In a pioneering way, Gullino et al. evaluated the microenvironment of solid neoplasms suggesting that structural differences caused by neoplasms could be one of the mechanisms responsible for the resistance of tumors to the action of chemotherapeutic agents [5]. Unlike other metastases, peritoneal carcinomatosis has peculiar characteristics in its formation that enhance the effect described by Gullino et al. The process of free dissemination in the cavity, the formation of the cell entrapment and the free metastasis itself, not contained in an organ parenchyma, contribute to increasing the effect of this disarray on the vascular microenvironment and the interstitial matrix as factors that lead to the natural resistance of neoplasms to chemotherapeutic agents.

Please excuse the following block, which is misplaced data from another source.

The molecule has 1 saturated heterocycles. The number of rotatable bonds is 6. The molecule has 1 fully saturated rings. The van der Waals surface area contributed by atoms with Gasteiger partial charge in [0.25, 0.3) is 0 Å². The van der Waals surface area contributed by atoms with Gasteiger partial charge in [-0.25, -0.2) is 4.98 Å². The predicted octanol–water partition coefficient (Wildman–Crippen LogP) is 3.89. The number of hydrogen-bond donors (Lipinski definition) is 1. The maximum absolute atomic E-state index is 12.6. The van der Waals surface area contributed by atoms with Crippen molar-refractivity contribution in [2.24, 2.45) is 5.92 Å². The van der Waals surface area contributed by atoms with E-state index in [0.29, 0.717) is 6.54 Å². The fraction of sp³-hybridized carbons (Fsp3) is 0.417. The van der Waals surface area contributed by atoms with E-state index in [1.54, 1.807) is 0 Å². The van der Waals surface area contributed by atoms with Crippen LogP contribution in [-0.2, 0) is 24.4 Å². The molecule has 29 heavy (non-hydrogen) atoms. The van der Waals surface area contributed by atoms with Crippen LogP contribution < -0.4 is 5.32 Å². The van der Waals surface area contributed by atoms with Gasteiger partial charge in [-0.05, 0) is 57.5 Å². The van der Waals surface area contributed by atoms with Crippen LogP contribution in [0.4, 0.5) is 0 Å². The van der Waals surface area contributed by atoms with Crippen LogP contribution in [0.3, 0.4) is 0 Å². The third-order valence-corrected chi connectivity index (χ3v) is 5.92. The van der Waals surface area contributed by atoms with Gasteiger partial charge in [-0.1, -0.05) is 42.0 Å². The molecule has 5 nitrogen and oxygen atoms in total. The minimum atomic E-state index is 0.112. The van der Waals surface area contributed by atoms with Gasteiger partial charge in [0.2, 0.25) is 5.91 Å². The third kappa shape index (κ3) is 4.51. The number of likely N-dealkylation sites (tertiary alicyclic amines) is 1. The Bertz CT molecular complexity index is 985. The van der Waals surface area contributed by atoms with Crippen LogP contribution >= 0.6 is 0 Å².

Videolaparoscopy presents itself as an opportunity to create a favorable environment for enhancing the action of chemotherapy applied directly in the peritoneal cavity. The pneumoperitoneum is no longer just an instrument for creating the surgical space for the performance of laparoscopy, but has a direct action role [6], contributing to the penetration of chemotherapy, receiving the name in this context of therapeutic pneumoperitoneum. [7]